Liverpool PCT ... Know your patients better, save more lives
Targets are designed to help GPs focus better on the crucial needs of individual patients. However, plenty still slip through the net. Often, it is because GPs don't know the ethnicity, faith or language strengths of most patients.
Yet ethnicity can be a key predictor of diabetes risks and of subsequent heart problems. If you don't know a patient's faith, that he is fasting during Ramadan, then your advice on medication might not wrong. 'Non-compliant' patients missing clinics might simply have misunderstood the invitation, because they can't read English.
That's why Lambeth and Liverpool PCTs lead the country in developing cheap, easy methods for 'patient profiling': collecting, storing and analysing such information.
'I expected practices to say, "That's very nice dear but we haven't got the time",' says Pauline Mitchell, Patient Profiling Development Officer for Liverpool PCT.
In fact, 97 practices have joined up. 'We are enthusiastic about what we are doing. We give them training, so that staff understand why profiling is important. We also provide a tool kit containing a data collection form, a template to enter the data onto the clinical system, protocols for data entry, information around BME health, a contact sheet for local community groups and health advice leaflets in different languages.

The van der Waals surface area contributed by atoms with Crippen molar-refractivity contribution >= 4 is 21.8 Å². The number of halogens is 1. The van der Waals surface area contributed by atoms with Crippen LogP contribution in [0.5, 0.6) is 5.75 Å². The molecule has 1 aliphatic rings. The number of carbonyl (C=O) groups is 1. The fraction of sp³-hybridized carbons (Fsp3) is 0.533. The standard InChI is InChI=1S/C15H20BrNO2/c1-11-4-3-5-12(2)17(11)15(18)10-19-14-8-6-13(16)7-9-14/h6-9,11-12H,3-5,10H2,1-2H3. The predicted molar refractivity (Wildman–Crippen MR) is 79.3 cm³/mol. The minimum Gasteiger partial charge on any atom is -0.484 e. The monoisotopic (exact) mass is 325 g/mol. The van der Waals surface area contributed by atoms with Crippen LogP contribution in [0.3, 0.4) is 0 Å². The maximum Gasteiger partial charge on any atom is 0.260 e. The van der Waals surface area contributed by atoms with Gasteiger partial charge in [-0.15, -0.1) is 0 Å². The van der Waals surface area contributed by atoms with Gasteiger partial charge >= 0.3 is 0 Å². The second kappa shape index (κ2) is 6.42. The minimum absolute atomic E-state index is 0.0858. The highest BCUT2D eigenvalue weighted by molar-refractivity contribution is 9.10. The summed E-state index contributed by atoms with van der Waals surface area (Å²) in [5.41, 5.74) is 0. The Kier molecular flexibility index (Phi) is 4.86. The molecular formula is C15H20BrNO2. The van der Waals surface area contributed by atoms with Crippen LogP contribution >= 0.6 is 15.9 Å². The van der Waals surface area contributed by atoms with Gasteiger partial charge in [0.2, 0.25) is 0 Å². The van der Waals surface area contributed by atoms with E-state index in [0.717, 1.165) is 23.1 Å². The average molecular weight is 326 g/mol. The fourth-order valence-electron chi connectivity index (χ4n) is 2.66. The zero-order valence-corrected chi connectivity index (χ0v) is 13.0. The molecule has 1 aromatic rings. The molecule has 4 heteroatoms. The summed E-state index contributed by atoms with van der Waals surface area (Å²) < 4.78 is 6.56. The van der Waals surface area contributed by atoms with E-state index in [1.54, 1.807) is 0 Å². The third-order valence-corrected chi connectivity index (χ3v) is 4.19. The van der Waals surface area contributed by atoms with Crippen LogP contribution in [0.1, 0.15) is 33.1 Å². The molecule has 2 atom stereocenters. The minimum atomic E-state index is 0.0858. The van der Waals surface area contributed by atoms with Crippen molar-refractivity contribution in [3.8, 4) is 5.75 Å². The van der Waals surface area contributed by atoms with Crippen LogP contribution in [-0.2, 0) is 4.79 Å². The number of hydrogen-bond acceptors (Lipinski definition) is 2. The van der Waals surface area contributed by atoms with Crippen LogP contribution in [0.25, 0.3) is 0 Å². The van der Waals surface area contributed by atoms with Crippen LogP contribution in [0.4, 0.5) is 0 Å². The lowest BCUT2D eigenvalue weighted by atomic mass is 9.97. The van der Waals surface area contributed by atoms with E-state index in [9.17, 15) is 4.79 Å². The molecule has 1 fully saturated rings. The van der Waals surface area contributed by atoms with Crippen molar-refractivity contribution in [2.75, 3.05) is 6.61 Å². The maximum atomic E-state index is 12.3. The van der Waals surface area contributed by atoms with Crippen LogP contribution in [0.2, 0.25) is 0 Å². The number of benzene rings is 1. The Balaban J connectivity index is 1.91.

'Initially, some dismiss it as a box ticking exercise, until we explain clearly the connection religion and ethnicity have to healthcare, how spoken and read language influence access to services.'
'We're cross-matching CHD, BMI, diabetes and smoking status of patients against the new patient profiling data. Very soon, we will spot where patients and groups of patients are not getting vital healthcare and offer possible explanations - and simple solutions - for why, perhaps, they may be missing health checks or at a extra risk of serious disease.'
'GPs find our support brings the need for profiling to life for them. It costs little, achieving easy wins and transform the lives of individuals.'